But is it? Those "parts" are inevitably made up of people, who have opinions, views, thoughts, ways of working. People are complex, as are the networks that they form. Rather than alignment, shouldn't we be thinking of leading networks of human beings to work together towards a common goal or vision that everyone agrees on?
Two very different pieces of communication from McDonald's have hit my radar this week. The first is in a blog post from the brilliant Ad Contrarian who never fails to bring me back to earth and have a laugh at myself and my fellow marketeers. In this post, Bob presents an internal McDonald's video of their newish CMO, Deborah Wahl. If you like playing marketing bullshit bingo, this one is for you.
The self-confessed "hockey mom" soon gets into her stride, or onto her platform, with her brand transformation journey. This is a journey, you understand, to change the relationship and the conversation. It's open transparent dialogue. Keeping the customer at the centre. Engagement leads to customer experience. Communities. Iconic. Shape the vision. At the heart of. Re-igniting the lurve....
Actually, this makes me cringe because there, but for the grace of God and all that. I do use some of these expressions, although I like to think that I don't cram quite as many into each minute as in this example.
And now for something completely different. A piece of advertising from McDonald's new agency here in Germany - the Leo Burnett and Thjnk co-operative, Thjnk Tank. This is a cinema ad to celebrate 60 years of McDonald's. And the creative idea is to use the clown Oleg Popov, who is also celebrating 60 years of making people happy.
Now, I can't normally abide clowns, especially Ronald McDonald, but I think this film is terrific. It has a substance and quality in the way it's made and it's wonderfully moving. OK, people will argue that it seems tonally odd for McDonald's and that it's "not consistent" with their other communication, but that isn't the point. It's beautiful and brave and that can only be good for the brand.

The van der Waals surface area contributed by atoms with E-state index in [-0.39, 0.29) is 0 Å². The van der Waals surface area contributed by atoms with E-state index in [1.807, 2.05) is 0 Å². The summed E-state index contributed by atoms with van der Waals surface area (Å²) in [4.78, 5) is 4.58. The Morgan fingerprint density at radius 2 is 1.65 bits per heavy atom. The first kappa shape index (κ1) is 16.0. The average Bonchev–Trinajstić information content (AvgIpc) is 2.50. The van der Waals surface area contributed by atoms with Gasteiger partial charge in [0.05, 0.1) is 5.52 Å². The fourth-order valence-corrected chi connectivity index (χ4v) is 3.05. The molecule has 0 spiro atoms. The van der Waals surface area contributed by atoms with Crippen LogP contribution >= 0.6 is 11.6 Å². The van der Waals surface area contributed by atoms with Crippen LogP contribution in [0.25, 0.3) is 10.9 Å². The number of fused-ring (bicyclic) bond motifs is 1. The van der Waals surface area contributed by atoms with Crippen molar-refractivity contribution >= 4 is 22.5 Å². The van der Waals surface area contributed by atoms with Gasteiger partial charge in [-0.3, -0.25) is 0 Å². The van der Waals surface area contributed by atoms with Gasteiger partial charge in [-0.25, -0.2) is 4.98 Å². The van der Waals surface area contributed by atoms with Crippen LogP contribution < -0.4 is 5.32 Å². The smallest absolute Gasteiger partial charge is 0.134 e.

I do wonder about something that Deborah Wahl quoted from Ray Kroc, though. "We're not in the hamburger business, we're in the People Business."
Maybe that is our trouble, these days. We are so busy being in the Journey Business or the Engagement Business or the Customer Experience Business that we forget what it is that makes us unique. Everyone's strategy looks the same and has the same objectives.
And it's left to the creatives to do the difficult work of sorting through all the bullshit (or maybe ignoring it) and using their own intuition to create something different.
It seems popular in marketing circles to talk, in a kind of pseudo-scientific way, in plurals where the original word is better known in the singular. Learnings, behaviours and, of course, insights.
It didn't really occur to me until I read this excellent blog post by Martin Weigel (careful if you're at work - the accompanying illustration is rather more racy than the one above) that there's a world of difference between some people's use of the word "insights" and the general meaning of "insight."
Insight in the singular is one of the abilities, facilities or ways of thinking that a good planner - or in fact, any ad person - should have. Having insight is one of those uniquely human abilities, along with intuition, intelligence and empathy. It's getting behind the facts, the observed data, to the why. An insightful creative brief should lead to creative work that connects to people, giving the advertiser relevance in their lives.
However, there is a growing tendency to put "insights", in the plural, on a pedestal as an end in themselves, to fetishise them, if you like. And the "insights" referred to here are invariably Things, not an ability or way of thinking. These Things are sentences, phrases, whose wording is discussed ad infinitum and whose claim to wear the insight crown is debated hotly before they are included in a box on the creative brief. In the worst case, with a dictate that the Insight should be dramatised in the execution.
When I was little, I wanted to be a spy. I got off to a good start, studying Psychology at Trinity College, Cambridge but somehow got side-tracked into the wonderful world of advertising and marketing.
My children's books: